Unless it's prepared to bolster police resources, the federal government
should consider legalizing and regulating the sale of marijuana, says the
sergeant in charge of a Vancouver police drug squad.

Sgt. Rollie Woods, a 29-year veteran of policing, said with only six
full-time officers dedicated to busting marijuana grow-ops in the city, the
illegal industry will never be curtailed. "You might as well look at trying
to take out the profit by legalizing and regulating it and giving people
that want it what they want, and perhaps using the tax revenue to benefit
all of society," said Woods, who estimates the city is home to up to 10,000
grow-ops.

When police do bust operators of grow-ops, he said, growers often end up
facing a fine or a conditional sentence. Many times, police then catch the
convicted grower starting up another operation.

Pointing to the United States' so-called War on Drugs, he noted that even
the combined power of the military, Coast Guard, the Alcohol Tobacco and
Firearms unit and thousands of cops is having little effect on the drug
problem.

Despite its harsher penalties for drug operators, Woods said the U.S.
continues to be a thriving market for all types of drugs, including B.C.
marijuana, which sells for $6,000 US a pound in Los Angeles and other parts
of California.

In Vancouver, marijuana sells for about $2,500 a pound. Last year alone,
Vancouver police busted about 475 grow-ops and seized enough marijuana-$97
million worth-to put a decent bid on the bankrupt Ottawa Senators hockey team.

Two years ago, police busted about 650 grow-ops. Woods believes last year's
decrease can be attributed mainly to the aggressive work of GrowBusters,
the six-member police team responsible for ridding neighbourhoods of the
indoor bud farms.

However, Woods acknowledges police have simply pushed the problem into the
suburbs and Fraser Valley, where the Organized Crime Association has
discovered Vancouver residents growing marijuana in barns and bunkers.

Almost two years ago, police had a list of about 700 known grow-ops in the
city. They have since cut that list to about 30, but that doesn't mean
there are fewer operations, he said.

Growers are simply getting more sophisticated at concealing their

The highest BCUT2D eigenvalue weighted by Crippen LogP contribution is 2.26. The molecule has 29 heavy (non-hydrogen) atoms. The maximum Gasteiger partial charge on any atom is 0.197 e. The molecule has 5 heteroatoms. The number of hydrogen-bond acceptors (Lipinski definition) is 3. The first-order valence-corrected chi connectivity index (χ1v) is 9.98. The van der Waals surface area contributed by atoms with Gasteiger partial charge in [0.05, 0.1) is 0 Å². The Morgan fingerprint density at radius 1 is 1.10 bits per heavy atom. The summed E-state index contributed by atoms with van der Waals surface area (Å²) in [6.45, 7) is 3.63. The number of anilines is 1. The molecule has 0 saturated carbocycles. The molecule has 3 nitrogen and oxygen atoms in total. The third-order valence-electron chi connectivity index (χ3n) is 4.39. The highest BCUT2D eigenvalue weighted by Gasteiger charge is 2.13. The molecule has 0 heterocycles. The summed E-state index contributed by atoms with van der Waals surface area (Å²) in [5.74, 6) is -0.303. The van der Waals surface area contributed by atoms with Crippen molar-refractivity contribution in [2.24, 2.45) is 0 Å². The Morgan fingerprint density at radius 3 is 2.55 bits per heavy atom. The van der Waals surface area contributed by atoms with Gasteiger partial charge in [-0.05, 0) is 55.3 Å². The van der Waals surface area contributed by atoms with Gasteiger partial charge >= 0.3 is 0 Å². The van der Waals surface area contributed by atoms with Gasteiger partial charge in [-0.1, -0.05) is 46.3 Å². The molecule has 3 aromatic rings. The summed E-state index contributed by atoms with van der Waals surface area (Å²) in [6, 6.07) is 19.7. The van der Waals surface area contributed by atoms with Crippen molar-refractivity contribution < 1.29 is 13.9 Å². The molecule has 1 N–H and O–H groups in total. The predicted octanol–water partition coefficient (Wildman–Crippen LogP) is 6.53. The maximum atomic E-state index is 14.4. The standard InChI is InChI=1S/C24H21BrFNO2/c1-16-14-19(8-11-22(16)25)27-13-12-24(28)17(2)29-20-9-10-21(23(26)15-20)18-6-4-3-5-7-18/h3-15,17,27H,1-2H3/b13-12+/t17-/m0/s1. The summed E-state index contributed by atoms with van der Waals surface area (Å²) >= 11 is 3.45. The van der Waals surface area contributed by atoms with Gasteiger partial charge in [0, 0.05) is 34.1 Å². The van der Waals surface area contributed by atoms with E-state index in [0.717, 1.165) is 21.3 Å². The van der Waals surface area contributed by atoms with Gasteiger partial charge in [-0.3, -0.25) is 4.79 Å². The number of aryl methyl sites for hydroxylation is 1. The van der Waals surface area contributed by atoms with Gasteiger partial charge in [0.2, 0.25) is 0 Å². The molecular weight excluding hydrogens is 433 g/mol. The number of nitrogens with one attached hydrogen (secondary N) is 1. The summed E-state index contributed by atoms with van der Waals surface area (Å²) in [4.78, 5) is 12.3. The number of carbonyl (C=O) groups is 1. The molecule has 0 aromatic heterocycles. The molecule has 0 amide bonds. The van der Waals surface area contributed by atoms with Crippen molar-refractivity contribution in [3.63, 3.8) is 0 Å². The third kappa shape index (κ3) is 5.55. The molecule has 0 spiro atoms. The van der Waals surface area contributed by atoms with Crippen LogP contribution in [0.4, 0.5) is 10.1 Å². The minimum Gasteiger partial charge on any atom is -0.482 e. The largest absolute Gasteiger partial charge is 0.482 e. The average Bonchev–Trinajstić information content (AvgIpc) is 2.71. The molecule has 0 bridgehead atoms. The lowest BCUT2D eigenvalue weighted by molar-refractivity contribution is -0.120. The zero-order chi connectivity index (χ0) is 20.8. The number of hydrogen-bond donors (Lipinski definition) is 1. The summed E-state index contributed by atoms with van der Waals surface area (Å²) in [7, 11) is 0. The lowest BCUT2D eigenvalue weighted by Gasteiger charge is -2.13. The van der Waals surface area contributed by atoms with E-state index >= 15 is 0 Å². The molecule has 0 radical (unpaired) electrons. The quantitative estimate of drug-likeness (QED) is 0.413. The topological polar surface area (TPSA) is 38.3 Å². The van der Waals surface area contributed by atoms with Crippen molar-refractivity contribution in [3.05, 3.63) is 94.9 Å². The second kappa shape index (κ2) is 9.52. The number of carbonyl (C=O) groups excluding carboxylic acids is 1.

operations-using better ventilation and filtration systems to mask the
skunky smell of the weed and building false fronts in windows to give the
appearance the house is being lived in.

"I definitely think the growers are keeping their heads down and if you
talk to community police stations, they seem to be getting fewer tips,"
Woods said.

NDP MP Libby Davies, whose riding of Vancouver East is a hot spot for
grow-ops, agrees marijuana has to be regulated but noted the Canadian
Association of Chiefs of Police doesn't want Canada's drug laws "softened."

Davies said she understands police frustration with investigating drug
operators under the current legal system, but believes adding more
resources is a waste of money. She echoed Woods' example of the failed War
on Drugs in the United States.

Davies recently participated in Parliament's special committee on the
non-medical use of drugs, which recommended that possession and cultivation
of small amounts of marijuana be decriminalized. Davies criticized the
committee's failure to address the problem of people who have criminal
records for simple possession or for transfer or cultivation of small
amounts of pot.

"If we accept that Canadians should not in future receive a criminal record
for certain acts relating to marijuana, those convicted in the past should
be pardoned under a general amnesty and their records erased," she wrote in
a report to her constituents.


Pubdate: January 22, 2003
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Copyright: 2003 Vancouver Courier
Author: Mike Howell